Water: 1L from jug at fire station; magic pepsi and rootbeer; KOA tap water; 1L Almond Breeze; bottle of Smartwater
The wind died down in the night and what must have been the lone mosquito at our dry camp found my face. I woke to buzzing in the dark and dug out my head net, but it must have been too little or too late. My cheek is swollen with mosquito love. But at least there is no sign of poodle fallout. Legs, hands, face are clear. And no bears in the night. All is good here. except I realize I have no idea where ‘here’ is. My phone gives me the local weather: for Los Angeles. Interesting. I check my maps to get more specific, and offer my curses to Mount Gleason, for yesterday’s late poodle-riddled climb.
It’s a town day again, always good motivation. 14 Miles to the KOA in Acton. I think we are all disappointed to see more PDB. There’s even bits at the campground (which technically is closed). I barely have energy to go around and between, having exhausted all my poodle cares yesterday. And there is poison oak too. As of the trail doubly does not want us here.Wonderful.
Next water is at a Fire Station, one that survived the burn thanks to a vigilant caretaker. It is incredibly hot again and we on the way we play “how much would you pay for a cold soda.” At the fire station, Cody yells “there’s soda and you don’t have to kill a baby for it.” Trail Angel Ron is here, helping to stock an icy cooler with soda and snickers. We sit at a picnic table in the shade where there are water jugs for hikers and hear some tales from the trail. Messenger flats, it turns out, is the only place Ron has seen cougars in multiple through hikes. You know, where I slept without tent, semi-alone with my food last night. “Their eyes were watching you” he taunts.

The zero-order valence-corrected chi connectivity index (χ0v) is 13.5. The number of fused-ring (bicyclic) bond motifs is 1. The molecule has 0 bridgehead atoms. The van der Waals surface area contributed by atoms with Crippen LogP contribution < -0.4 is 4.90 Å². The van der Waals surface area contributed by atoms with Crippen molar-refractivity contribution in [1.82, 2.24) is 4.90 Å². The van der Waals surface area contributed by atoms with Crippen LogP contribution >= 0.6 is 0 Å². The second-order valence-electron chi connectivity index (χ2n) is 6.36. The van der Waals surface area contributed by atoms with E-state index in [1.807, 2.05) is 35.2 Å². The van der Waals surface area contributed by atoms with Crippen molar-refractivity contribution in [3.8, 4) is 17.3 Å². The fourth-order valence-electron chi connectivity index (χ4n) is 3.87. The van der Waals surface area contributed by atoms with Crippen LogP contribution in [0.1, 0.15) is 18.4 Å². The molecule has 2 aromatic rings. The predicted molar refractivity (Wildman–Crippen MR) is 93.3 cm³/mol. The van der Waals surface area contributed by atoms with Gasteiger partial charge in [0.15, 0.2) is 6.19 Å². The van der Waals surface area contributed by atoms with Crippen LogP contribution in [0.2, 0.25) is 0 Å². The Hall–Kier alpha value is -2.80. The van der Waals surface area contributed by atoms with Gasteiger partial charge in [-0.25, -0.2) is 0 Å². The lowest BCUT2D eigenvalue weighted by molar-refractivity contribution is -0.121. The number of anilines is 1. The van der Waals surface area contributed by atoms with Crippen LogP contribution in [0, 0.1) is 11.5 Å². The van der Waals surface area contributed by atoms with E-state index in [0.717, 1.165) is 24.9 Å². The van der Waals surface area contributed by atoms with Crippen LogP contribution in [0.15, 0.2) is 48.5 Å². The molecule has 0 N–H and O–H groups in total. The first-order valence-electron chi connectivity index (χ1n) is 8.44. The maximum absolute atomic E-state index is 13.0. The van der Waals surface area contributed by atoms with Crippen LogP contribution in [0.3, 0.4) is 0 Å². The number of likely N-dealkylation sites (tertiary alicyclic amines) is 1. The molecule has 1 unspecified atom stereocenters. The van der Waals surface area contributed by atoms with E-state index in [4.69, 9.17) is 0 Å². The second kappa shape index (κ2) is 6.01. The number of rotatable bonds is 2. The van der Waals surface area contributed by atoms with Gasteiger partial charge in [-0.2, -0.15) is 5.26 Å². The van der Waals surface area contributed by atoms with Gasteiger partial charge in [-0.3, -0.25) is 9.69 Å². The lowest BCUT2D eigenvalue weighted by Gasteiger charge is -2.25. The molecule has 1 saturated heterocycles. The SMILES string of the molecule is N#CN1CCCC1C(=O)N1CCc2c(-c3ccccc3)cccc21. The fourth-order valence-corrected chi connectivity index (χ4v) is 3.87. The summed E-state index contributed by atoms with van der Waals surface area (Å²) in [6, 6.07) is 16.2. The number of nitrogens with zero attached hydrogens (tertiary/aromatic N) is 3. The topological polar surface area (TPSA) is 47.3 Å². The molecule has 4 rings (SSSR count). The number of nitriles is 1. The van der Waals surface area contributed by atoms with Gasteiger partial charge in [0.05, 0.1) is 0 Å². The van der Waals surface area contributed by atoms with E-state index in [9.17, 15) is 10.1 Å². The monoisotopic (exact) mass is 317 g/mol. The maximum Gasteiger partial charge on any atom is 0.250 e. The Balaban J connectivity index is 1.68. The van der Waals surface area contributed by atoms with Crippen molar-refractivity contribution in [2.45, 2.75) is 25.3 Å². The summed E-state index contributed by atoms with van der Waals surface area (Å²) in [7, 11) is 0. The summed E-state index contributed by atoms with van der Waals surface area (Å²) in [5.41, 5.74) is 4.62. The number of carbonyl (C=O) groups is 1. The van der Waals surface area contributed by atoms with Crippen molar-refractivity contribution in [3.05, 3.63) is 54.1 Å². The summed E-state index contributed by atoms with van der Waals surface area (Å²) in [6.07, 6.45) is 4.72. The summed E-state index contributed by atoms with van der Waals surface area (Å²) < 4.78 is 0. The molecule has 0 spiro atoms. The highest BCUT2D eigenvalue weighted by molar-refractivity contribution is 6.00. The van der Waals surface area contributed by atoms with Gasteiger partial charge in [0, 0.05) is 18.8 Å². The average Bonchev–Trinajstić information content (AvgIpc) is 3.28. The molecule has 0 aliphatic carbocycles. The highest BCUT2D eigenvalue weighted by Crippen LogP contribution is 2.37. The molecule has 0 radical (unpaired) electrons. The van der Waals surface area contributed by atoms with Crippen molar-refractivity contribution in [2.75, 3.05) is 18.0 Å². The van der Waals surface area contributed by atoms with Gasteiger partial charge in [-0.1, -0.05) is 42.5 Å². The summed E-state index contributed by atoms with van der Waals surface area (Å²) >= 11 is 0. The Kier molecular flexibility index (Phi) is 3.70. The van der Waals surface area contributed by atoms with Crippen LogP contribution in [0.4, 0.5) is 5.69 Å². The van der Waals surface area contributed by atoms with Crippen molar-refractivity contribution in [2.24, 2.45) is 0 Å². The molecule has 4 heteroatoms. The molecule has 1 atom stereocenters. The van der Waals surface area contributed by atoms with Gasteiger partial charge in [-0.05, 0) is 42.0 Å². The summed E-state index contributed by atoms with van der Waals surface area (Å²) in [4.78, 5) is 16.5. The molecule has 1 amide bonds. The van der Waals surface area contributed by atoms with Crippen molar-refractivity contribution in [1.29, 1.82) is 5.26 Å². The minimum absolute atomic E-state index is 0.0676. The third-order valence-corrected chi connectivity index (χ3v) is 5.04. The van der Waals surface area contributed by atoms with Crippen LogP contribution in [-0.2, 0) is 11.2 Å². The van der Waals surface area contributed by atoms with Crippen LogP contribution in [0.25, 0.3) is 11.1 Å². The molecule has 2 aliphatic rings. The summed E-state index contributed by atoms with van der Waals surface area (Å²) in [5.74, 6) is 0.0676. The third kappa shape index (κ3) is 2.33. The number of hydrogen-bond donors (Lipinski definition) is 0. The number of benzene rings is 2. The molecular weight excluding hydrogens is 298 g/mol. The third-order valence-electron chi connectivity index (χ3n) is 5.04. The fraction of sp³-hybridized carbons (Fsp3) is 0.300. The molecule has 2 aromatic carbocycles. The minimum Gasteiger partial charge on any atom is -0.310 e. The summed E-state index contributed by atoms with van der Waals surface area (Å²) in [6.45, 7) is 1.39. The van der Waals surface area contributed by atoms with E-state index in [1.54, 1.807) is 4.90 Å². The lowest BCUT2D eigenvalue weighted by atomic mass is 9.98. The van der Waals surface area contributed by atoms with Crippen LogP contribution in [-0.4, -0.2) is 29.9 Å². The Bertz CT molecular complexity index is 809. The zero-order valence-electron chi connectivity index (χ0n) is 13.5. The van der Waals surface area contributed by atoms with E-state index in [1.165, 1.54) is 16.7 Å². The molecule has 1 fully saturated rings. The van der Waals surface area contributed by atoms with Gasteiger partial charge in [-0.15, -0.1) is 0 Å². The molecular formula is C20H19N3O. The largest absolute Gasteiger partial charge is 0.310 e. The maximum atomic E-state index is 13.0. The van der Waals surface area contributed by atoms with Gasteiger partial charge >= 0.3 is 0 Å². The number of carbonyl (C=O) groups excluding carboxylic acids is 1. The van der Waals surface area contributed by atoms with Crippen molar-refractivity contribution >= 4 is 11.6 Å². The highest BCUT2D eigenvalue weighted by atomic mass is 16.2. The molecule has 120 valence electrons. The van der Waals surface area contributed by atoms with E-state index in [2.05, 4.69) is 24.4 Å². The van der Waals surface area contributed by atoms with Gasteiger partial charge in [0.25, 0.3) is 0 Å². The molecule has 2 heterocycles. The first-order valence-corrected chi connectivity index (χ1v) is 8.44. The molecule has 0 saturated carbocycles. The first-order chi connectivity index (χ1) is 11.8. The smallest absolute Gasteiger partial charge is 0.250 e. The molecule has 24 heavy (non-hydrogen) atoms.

Water is a huge concern up in these dry isolated hills. The trail will take us to town faster than Ron can drive the semi-abandoned roads for logging trees that are no longer. They would offer showers if they could, but even keeping the five gallon jugs full for hikers is pushing it.
Fueled with a potent combination of ibuprofen and caffeine, I course over the sandy downhill stretch, making four miles in just over an our. Each step is hotter than the last. There is almost not shade. I stand on ridges to catch the odd trace of wind. Then four more miles, all down. But there is trail magic at the bottom too, Coppertone with root beer floats. He was just about to leave, following the herd up the trail to do more magic.
The thermometer at the KOA reads 101, though not fully in the shade. My box is here (thank you Barbara!) And the ETA, written more than a month ago, is for today. Nailed it.
There seem to be three crowds at the KOA: dirty PCTers with tents and tyvek grouped in the shade on one side of a field; families looking for a cheap vacation on the other; and a biker convention with live band in a side lot.
Washing poodle traces, dust and sweat from bodies and clothes is a priority. I dig through the hiker boxes looking for some temporary clothes to wear post shower while waiting for laundry. The boxes are rank. A mix of damp KOA lost and found, half exploded ziplocks of mystery food and ants. I manage a passable towel, t-shirt and boy scout shorts. Sniff at your own risk.
The shower is glorious. The popsicles are cheap. And I even get an enthusiastic hug from legendary trail angel Donna Suaffley, who though retired, is here dropping off boxes mailed to her house by mistake. A much needed day of magic and cleanliness after the poodle run.